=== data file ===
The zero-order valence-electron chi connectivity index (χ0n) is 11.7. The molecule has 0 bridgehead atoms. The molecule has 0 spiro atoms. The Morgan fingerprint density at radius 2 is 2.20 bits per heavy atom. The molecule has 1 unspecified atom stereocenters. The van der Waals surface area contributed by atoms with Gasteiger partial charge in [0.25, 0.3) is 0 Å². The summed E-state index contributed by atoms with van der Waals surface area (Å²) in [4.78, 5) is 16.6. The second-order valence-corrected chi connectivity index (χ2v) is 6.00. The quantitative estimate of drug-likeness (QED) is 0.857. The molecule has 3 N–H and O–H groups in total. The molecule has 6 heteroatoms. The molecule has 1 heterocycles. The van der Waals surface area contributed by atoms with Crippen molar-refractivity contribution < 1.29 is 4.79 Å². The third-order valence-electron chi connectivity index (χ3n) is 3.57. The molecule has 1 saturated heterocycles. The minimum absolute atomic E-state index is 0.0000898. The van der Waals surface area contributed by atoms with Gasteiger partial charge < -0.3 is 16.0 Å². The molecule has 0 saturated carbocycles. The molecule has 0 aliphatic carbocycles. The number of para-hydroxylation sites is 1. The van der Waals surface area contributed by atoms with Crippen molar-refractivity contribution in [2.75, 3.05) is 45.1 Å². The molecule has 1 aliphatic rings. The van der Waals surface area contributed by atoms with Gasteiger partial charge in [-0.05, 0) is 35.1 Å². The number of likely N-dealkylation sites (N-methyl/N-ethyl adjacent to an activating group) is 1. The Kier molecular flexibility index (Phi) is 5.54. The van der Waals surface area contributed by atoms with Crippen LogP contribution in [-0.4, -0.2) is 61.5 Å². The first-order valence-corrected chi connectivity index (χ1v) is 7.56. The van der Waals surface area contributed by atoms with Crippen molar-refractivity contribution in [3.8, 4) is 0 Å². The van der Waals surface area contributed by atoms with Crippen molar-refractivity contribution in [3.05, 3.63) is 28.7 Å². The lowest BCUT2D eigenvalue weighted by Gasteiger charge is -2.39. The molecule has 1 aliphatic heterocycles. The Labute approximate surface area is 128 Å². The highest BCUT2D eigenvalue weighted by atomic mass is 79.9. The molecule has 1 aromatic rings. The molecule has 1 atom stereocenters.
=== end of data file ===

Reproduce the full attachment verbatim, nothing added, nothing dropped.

The zero-order valence-electron chi connectivity index (χ0n) is 11.7. The molecule has 0 bridgehead atoms. The molecule has 0 spiro atoms. The Morgan fingerprint density at radius 2 is 2.20 bits per heavy atom. The molecule has 1 unspecified atom stereocenters. The van der Waals surface area contributed by atoms with Gasteiger partial charge in [0.25, 0.3) is 0 Å². The summed E-state index contributed by atoms with van der Waals surface area (Å²) in [4.78, 5) is 16.6. The second-order valence-corrected chi connectivity index (χ2v) is 6.00. The quantitative estimate of drug-likeness (QED) is 0.857. The molecule has 3 N–H and O–H groups in total. The molecule has 6 heteroatoms. The molecule has 1 heterocycles. The van der Waals surface area contributed by atoms with Crippen molar-refractivity contribution < 1.29 is 4.79 Å². The third-order valence-electron chi connectivity index (χ3n) is 3.57. The molecule has 1 saturated heterocycles. The minimum absolute atomic E-state index is 0.0000898. The van der Waals surface area contributed by atoms with Gasteiger partial charge < -0.3 is 16.0 Å². The molecule has 0 saturated carbocycles. The molecule has 0 aliphatic carbocycles. The number of para-hydroxylation sites is 1. The van der Waals surface area contributed by atoms with Crippen molar-refractivity contribution in [2.75, 3.05) is 45.1 Å². The molecule has 1 aliphatic rings. The van der Waals surface area contributed by atoms with Gasteiger partial charge in [-0.05, 0) is 35.1 Å². The number of likely N-dealkylation sites (N-methyl/N-ethyl adjacent to an activating group) is 1. The Kier molecular flexibility index (Phi) is 5.54. The van der Waals surface area contributed by atoms with Crippen LogP contribution in [-0.4, -0.2) is 61.5 Å². The first-order valence-corrected chi connectivity index (χ1v) is 7.56. The van der Waals surface area contributed by atoms with Crippen molar-refractivity contribution in [3.8, 4) is 0 Å². The van der Waals surface area contributed by atoms with Crippen molar-refractivity contribution in [3.05, 3.63) is 28.7 Å². The lowest BCUT2D eigenvalue weighted by Gasteiger charge is -2.39. The molecule has 1 aliphatic heterocycles. The Labute approximate surface area is 128 Å². The highest BCUT2D eigenvalue weighted by atomic mass is 79.9. The molecule has 1 aromatic rings. The molecule has 1 atom stereocenters.